Israel's Lapid as the Old Netanyahu

The Yesh Atid leader has transformed the protest against inequality into an economic and moral blow to Israel's two poorest communities.

Is there any possibility that a “Rabin coalition" – one of leftists, ultra-Orthodox Jews and Arabs – could be created under Likud’s leadership? Apparently this is the only answer to the “alliance of thugs” that Yesh Atid leader Yair Lapid and Habayit Hayehudi chief Naftali Bennett have forged.

Whereas a Rabin coalition should be called a Democratic coalition, the coalition of Prime Minister Benjamin Netanyahu, Lapid and Bennett should be called a Republican coalition.

Although this sounds like science fiction, we should be ready for surprises after what has happened in Israeli politics since the summer of 2011. When then-Minister Haim Ramon coined the term Big Bang to refer to what could happen in Israeli politics following Rabin’s handshake with Yasser Arafat, he couldn't have imagined the Big Bang of the last election. Nothing new was built, nor is it clear why any member of any party couldn't easily be a member of any other party. Partisan loyalty will gradually unravel and we will discover that many politicians have much in common beyond the boundaries of party discipline.

Who could have imagined that people like Yael German, Ruth Calderon and Ofer Shelah would raise no protest as they stood behind the alliance of thugs that their chieftain Lapid has created with Bennett, the leader of the thugs of the Land of Stolen Hills? Thus, no one can claim that the idea of Netanyahu heading a democratic coalition is pure fantasy. What has happened over the past two years is pure fantasy.

The chieftain of the tribe of those who champion equal responsibility (that is, a universal draft) has written on his Facebook page that he wants to teach the ultra-Orthodox parties what democracy means. How will he teach them? His reply: “Let them sit in the opposition in the Knesset.” The great democratic educator created a party without any internal election and is holding his MKs on a very tight leash, taking his cue from Yisrael Beiteinu leader Avigdor Lieberman, because they know he could easily throw them out of the party before the next election.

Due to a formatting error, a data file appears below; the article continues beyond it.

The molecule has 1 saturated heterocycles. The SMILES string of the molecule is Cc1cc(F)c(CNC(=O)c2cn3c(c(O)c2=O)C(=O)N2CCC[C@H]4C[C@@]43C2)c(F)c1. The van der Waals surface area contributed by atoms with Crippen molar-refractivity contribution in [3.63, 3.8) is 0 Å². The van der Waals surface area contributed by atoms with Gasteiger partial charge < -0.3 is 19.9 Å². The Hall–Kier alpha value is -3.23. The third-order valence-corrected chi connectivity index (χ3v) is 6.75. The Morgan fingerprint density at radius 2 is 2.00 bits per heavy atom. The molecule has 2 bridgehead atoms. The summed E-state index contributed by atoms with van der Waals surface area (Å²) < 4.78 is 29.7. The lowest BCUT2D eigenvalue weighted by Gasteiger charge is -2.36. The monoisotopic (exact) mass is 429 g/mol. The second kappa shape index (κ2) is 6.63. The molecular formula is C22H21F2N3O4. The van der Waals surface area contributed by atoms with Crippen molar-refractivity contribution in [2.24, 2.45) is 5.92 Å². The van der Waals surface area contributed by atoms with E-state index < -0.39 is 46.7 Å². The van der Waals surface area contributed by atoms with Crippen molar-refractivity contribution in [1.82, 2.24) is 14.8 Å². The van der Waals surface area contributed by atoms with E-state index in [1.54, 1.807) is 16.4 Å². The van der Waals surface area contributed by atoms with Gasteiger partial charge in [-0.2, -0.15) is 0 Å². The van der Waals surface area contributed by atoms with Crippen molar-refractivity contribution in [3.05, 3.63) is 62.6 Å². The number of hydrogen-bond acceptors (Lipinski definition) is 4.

In any comparative study in politics and government, this is called dictatorial democracy.” The dictatorial-democratic educator did not tell his voters that he would establish an alliance with Habayit Hayehudi and prioritize construction in the West Bank over construction within the Green Line. The job of democracy educator will be given to someone who wants to boycott the ultra-Orthodox and politicians like MK Hanin Zuabi (Balad), without even bothering to talk to them about what's important to them. And he seeks to force them to abandon their way of life through legislation and the tyranny of the majority.

The members of the Shas party understand what Lapid wants. And what he wants is nothing new: His father Tommy Lapid did the same thing in 2003. He inflicted heavy damage on ultra-Orthodox Jewish families and Arab families, making Israel a world leader in inequality.

But Netanyahu also knows what Lapid wants, and he realizes that what he wants amounts to a trap.

Netanyahu realizes that an economic blow to the Arabs and the ultra-Orthodox could lead to another popular protest, this time with the participation of the really poor and a weakened middle class. Lapid will hamstring Netanyahu, force him to adopt Habayit Hayehudi's positions and push him into a confrontation with the United States at a very inopportune time, to put it mildly. As former Prime Minister Ariel Sharon has said, things look different from up close.

What has happened in Israel over the past two years is unprecedented and shows how little Israeli politicians understand the public. The social protest of 2011 was sweeping, turbulent and better reflected grassroots participation than the protests in any country with democratic elections – that is, better than the social protests in Spain, the United States, Russia, Greece and Chile.

Only the social protest in Egypt surpassed what happened in Israel. But when the tent city on Tel Aviv’s Rothschild Boulevard was dismantled, the protest vanished after Hamas' release of Gilad Shalit and amid the manipulative use of the threats from Iran, Sudan and Gaza. The social agenda was utterly forgotten, even after people immolated themselves in city streets in 2012's summer of despair.

In the reality that has been created, it's no wonder that Lapid has transformed the protest against economic inequality and the demand for equal rights into a protest for equal obligations and an economic and moral blow to Israel's two poorest communities. The summer protest proved that democracy in Israel is imaginary and cannot be implemented. The election is a reality TV show where survivors compete and the nation is forced outside, where sudden stars demand to run the country.

Under such conditions, it's not surprising that the ultra-Orthodox parties desperately seek an alliance with Labor, perhaps even with Meretz. They should also enter into a dialogue with MKs Mohammed Barakeh (Hadash), Ahmed Tibi (United Arab List – Ta’al) and Jamal Zahalka (Balad) about a democratic coalition. By doing so, they would teach Lapid a thing or two about the laws of Judaism and democracy.

Only then will the ultra-Orthodox parties – and perhaps the white middle class – understand that they have partners they can talk to. After all, the boycotted poor of our city take precedence over the domineering lords of our land.

Lev Grinberg teaches political sociology in the Department of Sociology and Anthropology at Ben-Gurion University and is the author of “Politics and Violence in Israel/Palestine: Democracy vs. Military Rule” (Routledge, 2010).

Emil Salman